« Last Edit: 05/21/2021 09:56 pm by jbenton »

Offline joek

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Re: Europe joins the re-usability bandwagon?
« Reply #48 on: 05/21/2021 10:11 pm »
2019 Starlink launch payload = 15,600 kg. World total 671,350 kg - 15,600 kg = 655,750 kg. Ariane percentage = 93,518 kg / 655,750  kg = 14.2%

2020 Starlink launches payload = 217,382 kg. World total 807,255 kg - 217,382 kg = 589,873 kg. Ariane percentage = 63,709 kg / 589,873 kg = 10.8 %
...

Thanks for the numbers, but how much of that tonnage was actually addressable? As in, how much of that tonnage was  launches not competed? If you want an apples-to-apples comparison; need to factor those out. Again, you appear to be conflating "world total" with a fuzzy definition of "addressable".

Offline RonM

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Re: Europe joins the re-usability bandwagon?
« Reply #49 on: 05/21/2021 10:36 pm »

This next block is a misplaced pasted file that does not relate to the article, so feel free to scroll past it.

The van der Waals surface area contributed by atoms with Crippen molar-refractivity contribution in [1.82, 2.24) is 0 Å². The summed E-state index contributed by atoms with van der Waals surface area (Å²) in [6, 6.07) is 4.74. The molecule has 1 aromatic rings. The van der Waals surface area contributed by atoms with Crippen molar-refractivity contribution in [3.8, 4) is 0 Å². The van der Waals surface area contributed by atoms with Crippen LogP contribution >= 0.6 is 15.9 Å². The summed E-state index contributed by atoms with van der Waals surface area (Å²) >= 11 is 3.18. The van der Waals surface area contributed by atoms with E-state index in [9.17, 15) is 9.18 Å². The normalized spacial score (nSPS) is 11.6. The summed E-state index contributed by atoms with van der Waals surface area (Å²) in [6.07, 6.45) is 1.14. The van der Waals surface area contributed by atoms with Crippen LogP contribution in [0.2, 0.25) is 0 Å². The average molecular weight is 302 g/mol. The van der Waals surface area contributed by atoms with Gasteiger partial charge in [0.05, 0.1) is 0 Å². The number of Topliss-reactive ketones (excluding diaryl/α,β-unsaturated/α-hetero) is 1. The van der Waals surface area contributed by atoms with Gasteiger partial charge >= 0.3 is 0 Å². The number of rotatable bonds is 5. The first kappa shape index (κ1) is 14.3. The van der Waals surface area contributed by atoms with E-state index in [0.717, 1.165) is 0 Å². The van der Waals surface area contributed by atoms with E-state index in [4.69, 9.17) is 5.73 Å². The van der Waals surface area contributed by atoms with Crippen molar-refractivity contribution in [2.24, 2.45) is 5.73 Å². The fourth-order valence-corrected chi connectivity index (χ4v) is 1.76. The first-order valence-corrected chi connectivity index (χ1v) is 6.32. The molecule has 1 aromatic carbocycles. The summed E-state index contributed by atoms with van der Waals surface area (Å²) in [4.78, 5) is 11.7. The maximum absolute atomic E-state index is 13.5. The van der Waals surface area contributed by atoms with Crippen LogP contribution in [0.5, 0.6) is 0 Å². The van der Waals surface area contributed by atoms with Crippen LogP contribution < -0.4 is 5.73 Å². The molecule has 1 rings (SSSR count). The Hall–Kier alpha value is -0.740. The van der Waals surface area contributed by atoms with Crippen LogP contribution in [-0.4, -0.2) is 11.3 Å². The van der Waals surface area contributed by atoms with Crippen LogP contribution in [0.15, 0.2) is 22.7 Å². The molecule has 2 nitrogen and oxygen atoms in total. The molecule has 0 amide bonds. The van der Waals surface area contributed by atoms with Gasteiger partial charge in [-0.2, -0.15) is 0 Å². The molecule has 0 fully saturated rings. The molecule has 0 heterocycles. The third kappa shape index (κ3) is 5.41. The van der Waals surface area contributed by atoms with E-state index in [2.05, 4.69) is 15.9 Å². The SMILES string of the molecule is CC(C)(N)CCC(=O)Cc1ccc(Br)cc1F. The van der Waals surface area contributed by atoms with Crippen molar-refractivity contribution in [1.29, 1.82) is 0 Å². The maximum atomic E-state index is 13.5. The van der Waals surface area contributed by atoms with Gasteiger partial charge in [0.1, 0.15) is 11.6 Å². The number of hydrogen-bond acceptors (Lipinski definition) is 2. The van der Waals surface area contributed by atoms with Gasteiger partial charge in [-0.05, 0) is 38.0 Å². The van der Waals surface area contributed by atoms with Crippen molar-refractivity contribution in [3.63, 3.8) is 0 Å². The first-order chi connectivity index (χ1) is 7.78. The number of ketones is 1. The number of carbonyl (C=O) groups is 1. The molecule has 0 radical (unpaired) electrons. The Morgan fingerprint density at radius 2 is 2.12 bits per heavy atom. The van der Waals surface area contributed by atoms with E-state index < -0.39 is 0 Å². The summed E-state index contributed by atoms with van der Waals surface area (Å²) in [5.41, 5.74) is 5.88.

2019 Starlink launch payload = 15,600 kg. World total 671,350 kg - 15,600 kg = 655,750 kg. Ariane percentage = 93,518 kg / 655,750  kg = 14.2%

2020 Starlink launches payload = 217,382 kg. World total 807,255 kg - 217,382 kg = 589,873 kg. Ariane percentage = 63,709 kg / 589,873 kg = 10.8 %
...

Thanks for the numbers, but how much of that tonnage was actually addressable? As in, how much of that tonnage was  launches not competed? If you want an apples-to-apples comparison; need to factor those out. Again, you appear to be conflating "world total" with a fuzzy definition of "addressable".

I'm not conflating anything, I'm basing it on the numbers used by ZachF because I was questioning one of his assumptions. Go look at the graphic ZachF posted.

Offline Oli

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Re: Europe joins the re-usability bandwagon?
« Reply #50 on: 05/21/2021 10:43 pm »
The Ariane schedule thread has been wildly inaccurate for as long as it has existed, and you may be mistaking payloads for launches (remember A5 launches two payloads at a time)

There are only 8 Ariane 5 launches left. After this year it will be 5.

There are NOT going to be several Ariane 6 launches next year.  No new rocket has ever ramped like that... ever. There will be one maybe two if they are lucky, and the 64 probably wont launch until 2023+. The first 62 launch is scheduled for Q2-22, which probably means Q3. And remember, Ariane 62 only lifts about half the tonnage that 5/64 does.